networking

Follow up email Conspire

7 Tips to Nail Your Next Follow-Up Email

You just nailed your introduction, had a great first conversation, and… now what? No matter what you’re up to — whether it’s following up on a sales call, or just finishing up an interview, or leaving a networking event, writing a quality follow-up email can make a huge difference. For sales and business development especially (and this is a bit shocking), 80% of sales are made at the fifth to 12th touch. All that is to say, follow-ups are a stepping stone to long relationships. And you’ll need to invest in them to close the sale.

Intrinsically, the point of a follow up email is to show that of all the people who could possibly have had an initial meeting with the same person, you matter more. And you’re genuinely interested.

To nail your next follow-up email, follow these tips:

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women professional networking

Women, it’s time to shake more hands

The story begins as I walk into a well-lit room with walls covered in sleek, silver paintings. Most of the light glistens off the wine glasses and beer bottles, the drinks slowly making their way into the speech patterns of the social elite. There are people everywhere, dressed up in happy faces and makeup and suits. They’re clumped together, in groups of three, laughing and talking about the next big thing happening in their next big promotion.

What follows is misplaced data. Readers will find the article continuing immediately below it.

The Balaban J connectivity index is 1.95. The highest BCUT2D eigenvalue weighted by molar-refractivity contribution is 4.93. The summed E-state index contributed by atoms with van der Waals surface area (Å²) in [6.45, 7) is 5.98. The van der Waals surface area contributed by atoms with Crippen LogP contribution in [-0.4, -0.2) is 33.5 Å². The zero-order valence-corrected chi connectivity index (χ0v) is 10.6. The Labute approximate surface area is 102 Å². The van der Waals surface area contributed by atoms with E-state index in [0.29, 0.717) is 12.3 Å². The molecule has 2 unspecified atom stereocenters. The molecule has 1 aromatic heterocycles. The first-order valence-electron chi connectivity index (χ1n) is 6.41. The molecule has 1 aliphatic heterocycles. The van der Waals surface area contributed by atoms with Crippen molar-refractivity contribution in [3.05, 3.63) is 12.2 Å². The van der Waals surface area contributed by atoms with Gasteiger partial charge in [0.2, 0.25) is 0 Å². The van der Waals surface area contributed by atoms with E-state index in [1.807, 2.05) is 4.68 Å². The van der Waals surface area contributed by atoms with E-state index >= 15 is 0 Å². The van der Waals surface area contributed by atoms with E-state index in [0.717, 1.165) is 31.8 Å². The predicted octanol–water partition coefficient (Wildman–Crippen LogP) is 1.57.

My heels are killing me at this point. I search for a table to rest my weight on. And finally, I feel weightless once I find ‘my crowd’ of familiar women — and it’s not because of the beer.

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networking tips

Your weekly startup networking digest

Professional networking is a big deal to us at Conspire — but historically, it’s had a nasty reputation. Somewhere along the lines of “gung-ho business dealmakers on a linear mission for self-benefit” you start to wonder whether there’s a point to all the madness behind the booze, laughter, suits, and heels. You wonder whether that email from a B2B sales rep was personal or sent to a dozen other potential clients.

Yet although that’s the prevailing notion, most successful business relationships born out of networking events are — and must be — nurtured and synergistic.

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